Friday, May 28, 2021 - 6:00pm
CinemaLit Film Series
May 2021 – Visions of the Sacred on Film
Inspired by a suggestion from a CinemaLit patron, we're dedicating May to films exploring religion and faith. We've strived for a sweeping representation of small and large scale, Eastern and Western, ancient to contemporary. The films - The Seventh Seal (1957), Whale Rider (2002), Leona (2019), and Legend of the Mountain (1979) - also vary in how religion and faith are presented in their stories. They act as social contract, family unifier, map of the afterlife, conduit for magic and power, intergenerational conflicts, political tool for social control, vehicle for cultural preservation, and repository of myths and legends.
Spanning more than sixty years of filmmaking, they come from all over the globe. They're set and filmed in Sweden (The Seventh Seal), New Zealand (Whale Rider), and Mexico (Leona), with one made through funding and production ties to China, Taiwan, Hong Kong, and South Korea (Legend of the Mountain). Each ask elemental questions of their protagonists, and in turn are asked of each of us. Who are we, and what is our place in our community and the larger world?
May 28 – Legend of the Mountain (1979) – 193 minutes
In eleventh century China, humble Ho Qingyun ekes out a living as a copyist. A monk gives him the lofty assignment of copying a Buddhist sutra that will liberate souls trapped in limbo. He's a skeptic but he needs the job, so he embarks on a long trek through the wilderness to a remote outpost. Even before he reaches his destination, strange things start happening.
The epic Taiwanese film Legend of the Mountain (Shan zhong zhuan qi) is rapturously beautiful pictorially, its landscapes meticulously composed. Filmed in rural South Korea, the lingering vistas of trees, rolling hills, sunbursts, waterfalls, and billowing fog and mist are mildly hypnotic, transporting us to a lost world of the imagination.
Chinese director King Hu (Dragon Inn, A Touch of Zen) excelled at martial arts or wuxia films, awash in heroism, cowardice, and swordplay, with little separating the earthly and spectral realms. In Legend of the Mountain, characters fly, bounce, and flip through the air to the incessant beats of mystical power-generating drums. Effects are more eerie than frightening, opening up the supernatural world with its abundant mysteries and astonishments.
In his review of Legend of the Mountain for Slant Magazine, critic and essayist Greg Cwik writes, "In its aesthetic assuredness and haunted mood, its controlled splendor, it might be the apogee of Hu's oeuvre. Whereas A Touch of Zen usurped and critiqued the supernatural elements that define the genre of gods and ghosts known as shen guai, the opera-influenced Legend of the Mountain commits to them, pluming them for ontological truths. Hu amalgamates his aural, visual and thematic affinities into a cohesive, singular, deeply spiritual entity. It's a strange and mysterious bastard, one of the great works of Taiwanese cinema."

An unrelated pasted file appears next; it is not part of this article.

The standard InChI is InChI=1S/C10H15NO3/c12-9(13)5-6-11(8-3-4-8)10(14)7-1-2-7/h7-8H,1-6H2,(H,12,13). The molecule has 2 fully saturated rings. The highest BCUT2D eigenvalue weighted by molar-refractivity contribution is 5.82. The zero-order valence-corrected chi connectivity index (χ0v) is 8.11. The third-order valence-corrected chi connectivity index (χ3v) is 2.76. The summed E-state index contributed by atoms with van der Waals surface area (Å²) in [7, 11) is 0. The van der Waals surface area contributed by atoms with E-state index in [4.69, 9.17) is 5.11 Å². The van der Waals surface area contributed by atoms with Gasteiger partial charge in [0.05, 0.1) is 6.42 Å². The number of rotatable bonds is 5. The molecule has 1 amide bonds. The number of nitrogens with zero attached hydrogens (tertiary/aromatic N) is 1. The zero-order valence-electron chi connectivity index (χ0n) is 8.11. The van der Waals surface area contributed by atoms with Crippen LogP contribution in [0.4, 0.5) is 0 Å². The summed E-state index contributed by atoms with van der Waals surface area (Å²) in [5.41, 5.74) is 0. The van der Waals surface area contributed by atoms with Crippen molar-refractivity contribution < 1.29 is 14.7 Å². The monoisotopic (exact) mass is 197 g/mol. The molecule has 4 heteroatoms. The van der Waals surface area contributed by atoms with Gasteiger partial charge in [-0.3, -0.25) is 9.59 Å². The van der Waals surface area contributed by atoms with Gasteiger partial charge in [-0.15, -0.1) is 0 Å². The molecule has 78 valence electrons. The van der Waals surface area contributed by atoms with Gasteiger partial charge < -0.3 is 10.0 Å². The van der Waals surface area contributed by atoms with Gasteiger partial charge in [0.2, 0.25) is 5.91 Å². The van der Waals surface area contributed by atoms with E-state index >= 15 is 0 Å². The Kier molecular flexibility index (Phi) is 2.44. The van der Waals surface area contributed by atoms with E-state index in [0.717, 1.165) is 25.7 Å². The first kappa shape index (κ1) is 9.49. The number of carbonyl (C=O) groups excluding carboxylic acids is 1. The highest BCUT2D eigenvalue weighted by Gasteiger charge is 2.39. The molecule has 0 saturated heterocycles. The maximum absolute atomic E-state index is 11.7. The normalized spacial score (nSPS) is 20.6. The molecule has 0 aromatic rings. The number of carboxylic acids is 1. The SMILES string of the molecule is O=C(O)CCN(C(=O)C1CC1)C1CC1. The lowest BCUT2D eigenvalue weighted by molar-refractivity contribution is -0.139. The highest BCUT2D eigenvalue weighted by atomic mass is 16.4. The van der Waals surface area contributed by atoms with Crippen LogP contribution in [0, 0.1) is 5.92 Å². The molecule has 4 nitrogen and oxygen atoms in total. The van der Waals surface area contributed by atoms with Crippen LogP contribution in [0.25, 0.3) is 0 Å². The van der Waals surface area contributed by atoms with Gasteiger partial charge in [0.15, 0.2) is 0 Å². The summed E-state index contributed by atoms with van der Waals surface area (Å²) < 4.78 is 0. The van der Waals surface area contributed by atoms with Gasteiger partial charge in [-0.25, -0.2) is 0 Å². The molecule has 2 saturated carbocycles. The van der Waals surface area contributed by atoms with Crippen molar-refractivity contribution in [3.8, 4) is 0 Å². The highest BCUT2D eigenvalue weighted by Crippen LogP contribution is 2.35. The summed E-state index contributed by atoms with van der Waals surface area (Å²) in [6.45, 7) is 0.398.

Matthew Kennedy, CinemaLit’s curator, has written biographies of Marie Dressler, Joan Blondell, and Edmund Goulding. His book Roadshow! The Fall of Film Musicals in the 1960s, was the basis of a film series on Turner Classic Movies.
“I don't have a favorite film,” Matthew says. "I find that my relationships to films, actors, genres, and directors change as I change over the years. Some don't hold up. Some look more profound, as though I've caught up with their artistry. I feel that way about Garbo, Cary Grant, director John Cassavetes, and others."
“Classic films have historical context, something only time can provide,” Matt observes. “They become these great cultural artifacts, so revealing of tastes, attitudes, and assumptions.”
INSTRUCTIONS FOR JOINING THE CINEMALIT SALON
First watch the selected film on Kanopy. All you will need is either a Mechanics' Institute library card, or a San Francisco Public Library card, which will give you access to Kanopy and its treasure trove of movies. Make a reservation for our CinemaLit Salon as usual via Eventbrite and watch the film on Kanopy at your leisure. You will receive a link to the Friday night CinemaLit salon on Zoom one day in advance, and then an additional reminder roughly two hours in advance. On the night of the salon click the Zoom link and join us.
If you do not receive a Zoom Link by 4:00 PM on the day of the event, contact Pam Troy at [email protected]
Mechanics’ Institute members can now sign up for FREE access to Kanopy, a wonderful film streaming service. To sign up:
1. Click on THIS LINK.
2. Click on the large orange login button that reads, “Log in to milibrary.”
3. Enter the 14-digit bar code from your MI Library card
4. Set up your account following Kanopy’s instructions, including your email and a password.
5. Kanopy will send verification to your email address.
You’ll be able to choose from a wonderful selection of films, including classics, pre-code, foreign films, and documentaries, including the films we’ve scheduled this month for CinemaLit.
If you are not a Mechanics’ Institute member, consider membership and click HERE to join online:
Or, you can check with your public library to see if they are Kanopy members. If so, you may use your public library card to set up a Kanopy account.
Register with Eventbrite below.
If the green TICKET button is not immediately visible, scroll down on the right in the Eventbrite window until it appears.
Future CinemaLit Films
Apr 23 - 6:00pm
Apr 30 - 6:00pm
May 7 - 6:00pm
May 14 - 6:00pm
May 21 - 6:00pm